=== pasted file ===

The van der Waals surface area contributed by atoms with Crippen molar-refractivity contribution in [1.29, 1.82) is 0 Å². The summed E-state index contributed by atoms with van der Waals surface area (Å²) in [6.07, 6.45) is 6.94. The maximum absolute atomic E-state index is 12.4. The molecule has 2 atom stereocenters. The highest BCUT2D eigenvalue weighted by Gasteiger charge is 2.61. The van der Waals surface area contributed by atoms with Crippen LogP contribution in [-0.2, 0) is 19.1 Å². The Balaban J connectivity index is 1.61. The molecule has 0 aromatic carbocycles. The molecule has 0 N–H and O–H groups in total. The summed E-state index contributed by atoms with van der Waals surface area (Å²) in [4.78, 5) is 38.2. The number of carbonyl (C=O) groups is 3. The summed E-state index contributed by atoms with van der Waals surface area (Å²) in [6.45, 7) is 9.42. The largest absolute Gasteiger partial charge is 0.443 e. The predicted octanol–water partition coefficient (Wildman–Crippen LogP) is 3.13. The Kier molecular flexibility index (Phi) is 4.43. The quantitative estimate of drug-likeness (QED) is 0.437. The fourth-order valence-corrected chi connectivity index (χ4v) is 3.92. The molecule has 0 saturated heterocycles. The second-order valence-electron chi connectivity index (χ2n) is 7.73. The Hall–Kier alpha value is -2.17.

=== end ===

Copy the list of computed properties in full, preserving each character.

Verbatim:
The van der Waals surface area contributed by atoms with Crippen molar-refractivity contribution in [1.29, 1.82) is 0 Å². The summed E-state index contributed by atoms with van der Waals surface area (Å²) in [6.07, 6.45) is 6.94. The maximum absolute atomic E-state index is 12.4. The molecule has 2 atom stereocenters. The highest BCUT2D eigenvalue weighted by Gasteiger charge is 2.61. The van der Waals surface area contributed by atoms with Crippen LogP contribution in [-0.2, 0) is 19.1 Å². The Balaban J connectivity index is 1.61. The molecule has 0 aromatic carbocycles. The molecule has 0 N–H and O–H groups in total. The summed E-state index contributed by atoms with van der Waals surface area (Å²) in [4.78, 5) is 38.2. The number of carbonyl (C=O) groups is 3. The summed E-state index contributed by atoms with van der Waals surface area (Å²) in [6.45, 7) is 9.42. The largest absolute Gasteiger partial charge is 0.443 e. The predicted octanol–water partition coefficient (Wildman–Crippen LogP) is 3.13. The Kier molecular flexibility index (Phi) is 4.43. The quantitative estimate of drug-likeness (QED) is 0.437. The fourth-order valence-corrected chi connectivity index (χ4v) is 3.92. The molecule has 0 saturated heterocycles. The second-order valence-electron chi connectivity index (χ2n) is 7.73. The Hall–Kier alpha value is -2.17.